Acupuncture and the coronavirus By Emily Carson

How can health care practitioners continue working during the Coronavirus crisis?

I’d like to begin by acknowledging the challenge of these times for a community of self-employed healthcare practitioners such as myself. It is at times like these when the connection, communication and support between us feels more important than ever.

My work as an acupuncturist and craniosacral therapist, centres around embodied, somatic awareness and enquiry. I also work with lifestyle and dietary consideration.

At the end of last week, I stopped seeing patients in person. The clinic I am working at has now closed until the end of May. I’ve been in practice for 10 years and, like the majority of acupuncturists, have a long-standing relationship with a community of people who have been coming regularly to see me for treatments.

Through increased social distancing and isolation, I can imagine a good number of us have closed our clinic doors for an unknown period.

As the days moved closer to ending in-person sessions, my instinct became stronger about remaining in connection with my patients. Whilst my physical clinic door has had to close, I feel the connection and work with my clients, the care, established relationships and nervous system regulation do not need to cease.

Feeling the importance of social connection, of making care and regulation available to people, I have been ruminating over creative ways to continue this work.

As events with Covid19 have unfolded, and despite financial concerns, I have realised that I am quite well resourced.

If we can model care and connection for patients at this time, if we can support them to attune to what they are feeling amidst the unknown, to offer grounding and regulation, this potentially helps them in their time in isolation with themselves and their families. In my view, this is an important continuation of care.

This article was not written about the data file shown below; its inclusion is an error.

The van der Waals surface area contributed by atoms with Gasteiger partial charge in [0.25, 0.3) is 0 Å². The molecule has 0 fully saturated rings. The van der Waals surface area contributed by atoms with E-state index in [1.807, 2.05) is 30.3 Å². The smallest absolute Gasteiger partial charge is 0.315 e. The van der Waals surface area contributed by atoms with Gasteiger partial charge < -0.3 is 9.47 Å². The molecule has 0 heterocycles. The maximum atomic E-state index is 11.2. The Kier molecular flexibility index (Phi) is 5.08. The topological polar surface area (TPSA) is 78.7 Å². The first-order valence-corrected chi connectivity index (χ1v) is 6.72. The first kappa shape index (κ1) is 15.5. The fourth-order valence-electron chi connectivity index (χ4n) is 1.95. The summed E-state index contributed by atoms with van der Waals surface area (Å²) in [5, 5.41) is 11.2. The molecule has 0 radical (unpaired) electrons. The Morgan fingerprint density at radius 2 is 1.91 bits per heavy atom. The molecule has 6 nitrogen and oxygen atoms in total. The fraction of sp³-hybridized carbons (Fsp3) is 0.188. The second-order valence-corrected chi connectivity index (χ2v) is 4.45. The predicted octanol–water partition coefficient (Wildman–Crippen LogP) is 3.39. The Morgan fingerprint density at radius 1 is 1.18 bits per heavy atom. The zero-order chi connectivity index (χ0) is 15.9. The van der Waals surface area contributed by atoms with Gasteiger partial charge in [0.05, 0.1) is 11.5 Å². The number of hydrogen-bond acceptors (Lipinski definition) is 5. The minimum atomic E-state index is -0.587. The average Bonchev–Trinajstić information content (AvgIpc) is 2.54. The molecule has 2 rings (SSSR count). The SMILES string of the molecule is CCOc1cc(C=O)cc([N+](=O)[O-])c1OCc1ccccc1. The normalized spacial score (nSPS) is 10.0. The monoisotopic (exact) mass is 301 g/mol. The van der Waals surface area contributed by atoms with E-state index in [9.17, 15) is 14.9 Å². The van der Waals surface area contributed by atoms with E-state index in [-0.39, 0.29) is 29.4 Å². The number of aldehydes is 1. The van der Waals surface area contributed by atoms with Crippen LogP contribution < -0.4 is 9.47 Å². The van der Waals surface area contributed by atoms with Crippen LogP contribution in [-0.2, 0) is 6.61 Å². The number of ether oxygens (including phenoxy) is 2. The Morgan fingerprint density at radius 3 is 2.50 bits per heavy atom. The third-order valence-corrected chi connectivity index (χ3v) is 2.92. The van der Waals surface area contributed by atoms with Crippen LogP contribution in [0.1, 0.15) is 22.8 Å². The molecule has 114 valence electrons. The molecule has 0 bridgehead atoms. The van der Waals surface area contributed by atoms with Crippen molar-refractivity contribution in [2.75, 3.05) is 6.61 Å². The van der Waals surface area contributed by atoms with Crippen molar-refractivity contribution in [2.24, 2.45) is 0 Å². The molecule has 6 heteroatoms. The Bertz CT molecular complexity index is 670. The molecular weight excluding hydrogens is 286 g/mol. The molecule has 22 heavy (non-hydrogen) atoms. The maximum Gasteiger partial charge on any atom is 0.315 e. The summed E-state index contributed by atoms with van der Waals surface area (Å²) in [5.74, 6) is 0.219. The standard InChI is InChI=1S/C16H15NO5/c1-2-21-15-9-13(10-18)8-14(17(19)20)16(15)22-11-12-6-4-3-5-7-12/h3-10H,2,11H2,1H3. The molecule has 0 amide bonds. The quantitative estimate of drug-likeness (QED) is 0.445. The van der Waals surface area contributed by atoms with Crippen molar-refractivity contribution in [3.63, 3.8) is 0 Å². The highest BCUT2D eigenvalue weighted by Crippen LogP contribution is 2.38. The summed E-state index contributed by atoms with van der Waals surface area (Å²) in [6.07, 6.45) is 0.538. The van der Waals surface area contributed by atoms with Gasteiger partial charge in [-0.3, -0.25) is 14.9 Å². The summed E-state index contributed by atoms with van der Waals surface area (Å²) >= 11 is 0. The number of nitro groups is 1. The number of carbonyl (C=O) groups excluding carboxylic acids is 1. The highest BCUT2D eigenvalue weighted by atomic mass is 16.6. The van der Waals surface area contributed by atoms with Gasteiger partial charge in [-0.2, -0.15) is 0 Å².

As a community of practitioners, we have built significant relationships with others over the years and play key roles in our clients’ lives. If your clinic door has closed how might you open that door in a virtual way?

I emailed my patients last week to inform them I was no longer able to see them in person until June. I also said I would be offering one-to-one sessions online via Zoom or Skype for anyone that felt that they would like to continue our work. So far, I have five people keen to do so. This is five more than I was expecting!

I will also be offering weekly Zoom calls with my community of clients – a 35-minute call where there is time to check in and see how people are doing. The key element of the call will be the offering of an embodied awareness practice. I often use somatic body scans with clients and this is something I feel comfortable working with online.

How we respond to this crisis, how our new way of working will manifest, will be different for all of us.

As a self-employed single mum, I have financial concerns, of course. Yet, I feel I will be able to utilise this time to recalibrate. We are stepping into the unknown but that’s not something I fear. Thanks to dog-walking, yoga, meditation and talking to friends, I feel I’m well-resourced and able to cope with this situation.

Do not underestimate the importance of the regulation that you offer to other people at this time. Resource yourselves well because creativity flows best when we are resourced and not in panic. Let’s keep talking about how we are working with our patients.

The community and co-regulation we have between peers is an important part of our professional regulation.

Emily Carson is a graduate of CICM. She works in Oxford.

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